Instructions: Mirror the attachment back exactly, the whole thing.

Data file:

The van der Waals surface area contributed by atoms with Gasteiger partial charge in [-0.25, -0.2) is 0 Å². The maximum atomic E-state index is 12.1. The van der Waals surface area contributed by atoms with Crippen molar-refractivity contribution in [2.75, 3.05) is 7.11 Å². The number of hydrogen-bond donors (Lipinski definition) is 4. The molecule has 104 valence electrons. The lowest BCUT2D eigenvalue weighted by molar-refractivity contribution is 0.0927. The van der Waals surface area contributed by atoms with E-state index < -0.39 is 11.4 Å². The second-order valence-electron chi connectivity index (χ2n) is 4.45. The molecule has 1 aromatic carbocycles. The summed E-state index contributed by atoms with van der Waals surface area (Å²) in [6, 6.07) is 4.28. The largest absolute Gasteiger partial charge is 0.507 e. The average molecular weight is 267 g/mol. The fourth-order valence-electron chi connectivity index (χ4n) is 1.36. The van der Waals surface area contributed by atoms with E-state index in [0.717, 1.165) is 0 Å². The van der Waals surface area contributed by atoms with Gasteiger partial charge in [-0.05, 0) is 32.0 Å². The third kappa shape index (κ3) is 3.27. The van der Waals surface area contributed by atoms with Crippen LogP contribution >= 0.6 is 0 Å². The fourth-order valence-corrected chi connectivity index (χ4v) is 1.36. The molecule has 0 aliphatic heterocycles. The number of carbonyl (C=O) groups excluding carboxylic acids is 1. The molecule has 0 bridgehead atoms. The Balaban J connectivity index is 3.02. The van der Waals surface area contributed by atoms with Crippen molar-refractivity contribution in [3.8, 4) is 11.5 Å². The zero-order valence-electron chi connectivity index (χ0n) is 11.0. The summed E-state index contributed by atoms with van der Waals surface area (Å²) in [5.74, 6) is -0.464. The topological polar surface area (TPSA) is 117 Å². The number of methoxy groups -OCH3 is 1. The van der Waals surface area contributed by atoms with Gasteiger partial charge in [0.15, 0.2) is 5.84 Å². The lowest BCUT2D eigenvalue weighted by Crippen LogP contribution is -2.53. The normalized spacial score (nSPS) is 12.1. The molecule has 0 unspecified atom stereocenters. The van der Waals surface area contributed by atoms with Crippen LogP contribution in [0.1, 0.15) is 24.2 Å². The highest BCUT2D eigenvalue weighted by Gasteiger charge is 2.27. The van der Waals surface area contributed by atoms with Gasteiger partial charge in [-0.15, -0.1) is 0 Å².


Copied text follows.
The van der Waals surface area contributed by atoms with Gasteiger partial charge in [-0.25, -0.2) is 0 Å². The maximum atomic E-state index is 12.1. The van der Waals surface area contributed by atoms with Crippen molar-refractivity contribution in [2.75, 3.05) is 7.11 Å². The number of hydrogen-bond donors (Lipinski definition) is 4. The molecule has 104 valence electrons. The lowest BCUT2D eigenvalue weighted by molar-refractivity contribution is 0.0927. The van der Waals surface area contributed by atoms with E-state index < -0.39 is 11.4 Å². The second-order valence-electron chi connectivity index (χ2n) is 4.45. The molecule has 1 aromatic carbocycles. The summed E-state index contributed by atoms with van der Waals surface area (Å²) in [6, 6.07) is 4.28. The largest absolute Gasteiger partial charge is 0.507 e. The average molecular weight is 267 g/mol. The fourth-order valence-electron chi connectivity index (χ4n) is 1.36. The van der Waals surface area contributed by atoms with E-state index in [0.717, 1.165) is 0 Å². The van der Waals surface area contributed by atoms with Gasteiger partial charge in [-0.05, 0) is 32.0 Å². The third kappa shape index (κ3) is 3.27. The van der Waals surface area contributed by atoms with Crippen LogP contribution >= 0.6 is 0 Å². The fourth-order valence-corrected chi connectivity index (χ4v) is 1.36. The molecule has 0 aliphatic heterocycles. The number of carbonyl (C=O) groups excluding carboxylic acids is 1. The molecule has 0 bridgehead atoms. The Balaban J connectivity index is 3.02. The van der Waals surface area contributed by atoms with Crippen molar-refractivity contribution in [3.8, 4) is 11.5 Å². The zero-order valence-electron chi connectivity index (χ0n) is 11.0. The summed E-state index contributed by atoms with van der Waals surface area (Å²) in [5.74, 6) is -0.464. The topological polar surface area (TPSA) is 117 Å². The number of methoxy groups -OCH3 is 1. The van der Waals surface area contributed by atoms with Gasteiger partial charge in [0.15, 0.2) is 5.84 Å². The lowest BCUT2D eigenvalue weighted by Crippen LogP contribution is -2.53. The normalized spacial score (nSPS) is 12.1. The molecule has 0 unspecified atom stereocenters. The van der Waals surface area contributed by atoms with Crippen LogP contribution in [0.1, 0.15) is 24.2 Å². The highest BCUT2D eigenvalue weighted by Gasteiger charge is 2.27. The van der Waals surface area contributed by atoms with Gasteiger partial charge in [-0.15, -0.1) is 0 Å².